Tuesday, November 23, 2010

China is Holding Up Loan Growth

A quick note: I'm traveling this week, and the computer I brought has now taken one trip to many. Keeping multiple programs open at the same time (like Firefox and Quote Tracker) is a bit dicey. So, for the next two days, there won't be a Yesterday's Market piece. That will be back on Monday.

From Bloomberg:

China’s biggest banks are close to reaching annual lending quotas and plan to stop expanding their loan books to avoid exceeding the limits, according to four people with knowledge of the matter.

Industrial & Commercial Bank of China Ltd., Bank of China Ltd. and Agricultural Bank of China Ltd. are only extending new loans as existing ones get repaid, the people said, speaking on condition of anonymity. Lenders are also cutting holdings of discounted bills to make room for longer-term debt, they said.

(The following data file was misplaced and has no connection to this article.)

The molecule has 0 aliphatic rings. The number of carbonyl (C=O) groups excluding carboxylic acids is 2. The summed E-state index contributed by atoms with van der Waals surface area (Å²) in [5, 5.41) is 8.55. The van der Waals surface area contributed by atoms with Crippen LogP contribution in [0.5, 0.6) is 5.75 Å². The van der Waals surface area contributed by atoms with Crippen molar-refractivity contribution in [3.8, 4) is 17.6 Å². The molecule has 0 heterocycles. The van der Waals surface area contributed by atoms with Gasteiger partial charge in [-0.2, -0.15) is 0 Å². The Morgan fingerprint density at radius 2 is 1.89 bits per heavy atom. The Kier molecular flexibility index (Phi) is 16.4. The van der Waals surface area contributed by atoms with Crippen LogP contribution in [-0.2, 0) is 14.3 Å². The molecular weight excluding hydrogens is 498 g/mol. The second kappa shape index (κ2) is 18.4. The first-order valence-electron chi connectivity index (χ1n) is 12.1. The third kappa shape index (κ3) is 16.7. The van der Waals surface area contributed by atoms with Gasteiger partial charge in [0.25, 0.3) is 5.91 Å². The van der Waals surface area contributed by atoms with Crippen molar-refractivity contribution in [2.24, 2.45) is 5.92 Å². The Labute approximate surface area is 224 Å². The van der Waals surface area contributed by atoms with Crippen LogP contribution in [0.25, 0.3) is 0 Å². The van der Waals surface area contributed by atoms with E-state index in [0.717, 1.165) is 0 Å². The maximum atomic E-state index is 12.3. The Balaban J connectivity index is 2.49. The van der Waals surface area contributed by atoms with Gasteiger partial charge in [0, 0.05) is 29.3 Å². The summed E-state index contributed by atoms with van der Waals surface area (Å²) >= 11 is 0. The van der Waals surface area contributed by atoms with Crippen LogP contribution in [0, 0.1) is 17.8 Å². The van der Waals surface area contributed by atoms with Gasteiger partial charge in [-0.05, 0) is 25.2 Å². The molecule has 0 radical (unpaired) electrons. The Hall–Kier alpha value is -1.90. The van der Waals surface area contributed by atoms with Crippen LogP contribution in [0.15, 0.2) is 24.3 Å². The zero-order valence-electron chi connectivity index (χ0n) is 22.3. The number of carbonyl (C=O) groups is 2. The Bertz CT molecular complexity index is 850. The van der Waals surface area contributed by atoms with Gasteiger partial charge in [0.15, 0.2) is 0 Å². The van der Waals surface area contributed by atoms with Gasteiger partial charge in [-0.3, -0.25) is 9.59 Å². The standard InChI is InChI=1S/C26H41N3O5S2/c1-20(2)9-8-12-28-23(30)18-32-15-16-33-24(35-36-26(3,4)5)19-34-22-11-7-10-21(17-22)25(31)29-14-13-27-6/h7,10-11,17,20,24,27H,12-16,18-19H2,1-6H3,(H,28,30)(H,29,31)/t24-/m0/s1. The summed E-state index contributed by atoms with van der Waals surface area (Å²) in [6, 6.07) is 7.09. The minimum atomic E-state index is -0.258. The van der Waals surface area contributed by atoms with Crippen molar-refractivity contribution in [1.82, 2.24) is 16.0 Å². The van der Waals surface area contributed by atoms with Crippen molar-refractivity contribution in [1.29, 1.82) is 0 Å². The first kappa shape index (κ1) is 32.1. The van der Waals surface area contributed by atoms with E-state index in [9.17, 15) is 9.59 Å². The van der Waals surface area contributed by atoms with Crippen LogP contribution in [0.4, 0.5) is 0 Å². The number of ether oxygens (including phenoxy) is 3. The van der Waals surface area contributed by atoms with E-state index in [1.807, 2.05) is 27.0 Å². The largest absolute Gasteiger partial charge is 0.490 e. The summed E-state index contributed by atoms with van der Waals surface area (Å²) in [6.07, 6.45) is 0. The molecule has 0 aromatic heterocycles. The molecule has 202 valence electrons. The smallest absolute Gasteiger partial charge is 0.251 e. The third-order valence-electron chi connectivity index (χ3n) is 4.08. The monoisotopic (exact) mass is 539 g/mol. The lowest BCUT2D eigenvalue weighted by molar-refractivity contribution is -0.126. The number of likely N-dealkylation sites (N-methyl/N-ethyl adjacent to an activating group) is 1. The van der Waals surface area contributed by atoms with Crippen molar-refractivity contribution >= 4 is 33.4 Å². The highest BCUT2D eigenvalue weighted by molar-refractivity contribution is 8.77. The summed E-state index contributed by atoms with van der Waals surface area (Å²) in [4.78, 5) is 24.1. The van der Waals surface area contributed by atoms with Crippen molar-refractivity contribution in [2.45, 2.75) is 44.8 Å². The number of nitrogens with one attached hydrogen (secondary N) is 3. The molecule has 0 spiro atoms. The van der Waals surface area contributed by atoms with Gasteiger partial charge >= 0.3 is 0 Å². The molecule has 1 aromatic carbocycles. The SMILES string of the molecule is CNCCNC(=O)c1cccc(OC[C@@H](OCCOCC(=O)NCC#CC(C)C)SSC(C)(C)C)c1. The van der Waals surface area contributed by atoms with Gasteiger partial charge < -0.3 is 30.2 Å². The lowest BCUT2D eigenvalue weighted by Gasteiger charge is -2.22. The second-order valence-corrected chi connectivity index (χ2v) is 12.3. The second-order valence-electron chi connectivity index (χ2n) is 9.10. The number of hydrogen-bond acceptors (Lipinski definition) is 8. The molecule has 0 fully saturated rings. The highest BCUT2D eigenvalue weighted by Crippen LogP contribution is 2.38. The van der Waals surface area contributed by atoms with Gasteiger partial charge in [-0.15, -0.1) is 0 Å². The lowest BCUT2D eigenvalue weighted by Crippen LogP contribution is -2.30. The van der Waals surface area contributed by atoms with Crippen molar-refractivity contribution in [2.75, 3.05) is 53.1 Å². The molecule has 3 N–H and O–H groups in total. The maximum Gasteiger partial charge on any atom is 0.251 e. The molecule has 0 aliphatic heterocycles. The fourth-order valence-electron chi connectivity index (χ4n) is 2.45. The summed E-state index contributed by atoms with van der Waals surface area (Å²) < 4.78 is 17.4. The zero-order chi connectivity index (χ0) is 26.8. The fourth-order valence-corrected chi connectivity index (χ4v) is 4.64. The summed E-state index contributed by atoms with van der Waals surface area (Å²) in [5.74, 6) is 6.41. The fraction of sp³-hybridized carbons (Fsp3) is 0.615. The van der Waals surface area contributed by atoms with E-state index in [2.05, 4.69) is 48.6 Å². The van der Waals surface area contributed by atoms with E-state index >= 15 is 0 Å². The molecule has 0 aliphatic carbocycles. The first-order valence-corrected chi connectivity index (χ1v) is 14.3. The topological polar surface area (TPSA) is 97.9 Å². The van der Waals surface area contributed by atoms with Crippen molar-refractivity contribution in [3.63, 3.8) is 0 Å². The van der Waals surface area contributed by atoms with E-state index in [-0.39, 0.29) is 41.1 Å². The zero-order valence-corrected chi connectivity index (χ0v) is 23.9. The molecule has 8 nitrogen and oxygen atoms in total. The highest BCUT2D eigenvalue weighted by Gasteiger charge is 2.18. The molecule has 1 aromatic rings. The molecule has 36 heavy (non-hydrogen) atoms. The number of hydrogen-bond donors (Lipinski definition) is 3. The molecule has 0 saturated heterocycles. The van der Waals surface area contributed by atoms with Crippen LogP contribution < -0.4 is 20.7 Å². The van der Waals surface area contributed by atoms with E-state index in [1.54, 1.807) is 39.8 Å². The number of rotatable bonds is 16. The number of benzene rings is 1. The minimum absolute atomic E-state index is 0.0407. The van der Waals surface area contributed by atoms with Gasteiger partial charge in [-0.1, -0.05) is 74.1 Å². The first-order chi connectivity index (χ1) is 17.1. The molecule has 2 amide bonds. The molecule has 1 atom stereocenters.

Regulators are monitoring banks’ loan balances on a daily basis to ensure the official target of 7.5 trillion yuan ($1.1 trillion) in new lending for 2010 isn’t exceeded, the people said. China’s government in the past month stepped up a campaign to limit credit expansion after inflation quickened and property prices surged.

The Chinese central bank has been very good at using various monetary tools at its disposal. They have been especially good at using various bank policies -- reserve requirements, loan quotas, etc. -- as a way of targeting smaller segments of the economy without slowing down the rest of the economy too much.

This has important implications for the U.S. as China is basically the driver of the world economy now; the U.S. is essentially the caboose. Also note the Chinese market is now a leading indicator of U.S. economic and market activity.